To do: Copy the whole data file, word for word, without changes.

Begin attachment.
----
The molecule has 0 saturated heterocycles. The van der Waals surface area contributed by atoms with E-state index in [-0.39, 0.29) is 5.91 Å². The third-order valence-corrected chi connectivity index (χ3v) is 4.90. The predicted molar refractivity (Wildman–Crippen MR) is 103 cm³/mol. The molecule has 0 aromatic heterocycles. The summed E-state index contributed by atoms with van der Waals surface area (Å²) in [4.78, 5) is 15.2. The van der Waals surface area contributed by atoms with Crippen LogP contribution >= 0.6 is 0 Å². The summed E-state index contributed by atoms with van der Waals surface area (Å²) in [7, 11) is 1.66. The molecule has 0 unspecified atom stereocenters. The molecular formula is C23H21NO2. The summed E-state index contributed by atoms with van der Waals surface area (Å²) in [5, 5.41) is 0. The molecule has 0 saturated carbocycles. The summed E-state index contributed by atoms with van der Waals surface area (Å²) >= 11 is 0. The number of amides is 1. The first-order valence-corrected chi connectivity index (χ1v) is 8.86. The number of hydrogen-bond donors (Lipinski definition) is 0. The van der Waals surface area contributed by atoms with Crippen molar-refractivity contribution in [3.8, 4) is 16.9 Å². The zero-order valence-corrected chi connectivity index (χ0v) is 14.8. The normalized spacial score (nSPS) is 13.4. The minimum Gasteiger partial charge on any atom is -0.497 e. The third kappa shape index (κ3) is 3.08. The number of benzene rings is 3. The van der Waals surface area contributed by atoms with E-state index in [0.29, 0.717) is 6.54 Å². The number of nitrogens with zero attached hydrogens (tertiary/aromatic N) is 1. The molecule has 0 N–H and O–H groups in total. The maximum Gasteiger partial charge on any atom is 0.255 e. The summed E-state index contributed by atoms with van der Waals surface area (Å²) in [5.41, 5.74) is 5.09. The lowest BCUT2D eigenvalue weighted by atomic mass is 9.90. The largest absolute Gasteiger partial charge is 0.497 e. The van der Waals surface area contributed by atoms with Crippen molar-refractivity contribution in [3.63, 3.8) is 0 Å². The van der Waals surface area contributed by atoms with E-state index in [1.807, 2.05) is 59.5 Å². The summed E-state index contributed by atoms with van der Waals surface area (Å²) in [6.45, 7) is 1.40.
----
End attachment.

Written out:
The molecule has 0 saturated heterocycles. The van der Waals surface area contributed by atoms with E-state index in [-0.39, 0.29) is 5.91 Å². The third-order valence-corrected chi connectivity index (χ3v) is 4.90. The predicted molar refractivity (Wildman–Crippen MR) is 103 cm³/mol. The molecule has 0 aromatic heterocycles. The summed E-state index contributed by atoms with van der Waals surface area (Å²) in [4.78, 5) is 15.2. The van der Waals surface area contributed by atoms with Crippen LogP contribution >= 0.6 is 0 Å². The summed E-state index contributed by atoms with van der Waals surface area (Å²) in [7, 11) is 1.66. The molecule has 0 unspecified atom stereocenters. The molecular formula is C23H21NO2. The summed E-state index contributed by atoms with van der Waals surface area (Å²) in [5, 5.41) is 0. The molecule has 0 saturated carbocycles. The summed E-state index contributed by atoms with van der Waals surface area (Å²) >= 11 is 0. The number of amides is 1. The first-order valence-corrected chi connectivity index (χ1v) is 8.86. The number of hydrogen-bond donors (Lipinski definition) is 0. The van der Waals surface area contributed by atoms with Crippen molar-refractivity contribution in [3.8, 4) is 16.9 Å². The zero-order valence-corrected chi connectivity index (χ0v) is 14.8. The normalized spacial score (nSPS) is 13.4. The minimum Gasteiger partial charge on any atom is -0.497 e. The third kappa shape index (κ3) is 3.08. The number of benzene rings is 3. The van der Waals surface area contributed by atoms with E-state index in [0.29, 0.717) is 6.54 Å². The number of nitrogens with zero attached hydrogens (tertiary/aromatic N) is 1. The molecule has 0 N–H and O–H groups in total. The maximum Gasteiger partial charge on any atom is 0.255 e. The summed E-state index contributed by atoms with van der Waals surface area (Å²) in [5.41, 5.74) is 5.09. The lowest BCUT2D eigenvalue weighted by atomic mass is 9.90. The largest absolute Gasteiger partial charge is 0.497 e. The van der Waals surface area contributed by atoms with Crippen molar-refractivity contribution in [3.63, 3.8) is 0 Å². The van der Waals surface area contributed by atoms with E-state index in [1.807, 2.05) is 59.5 Å². The summed E-state index contributed by atoms with van der Waals surface area (Å²) in [6.45, 7) is 1.40.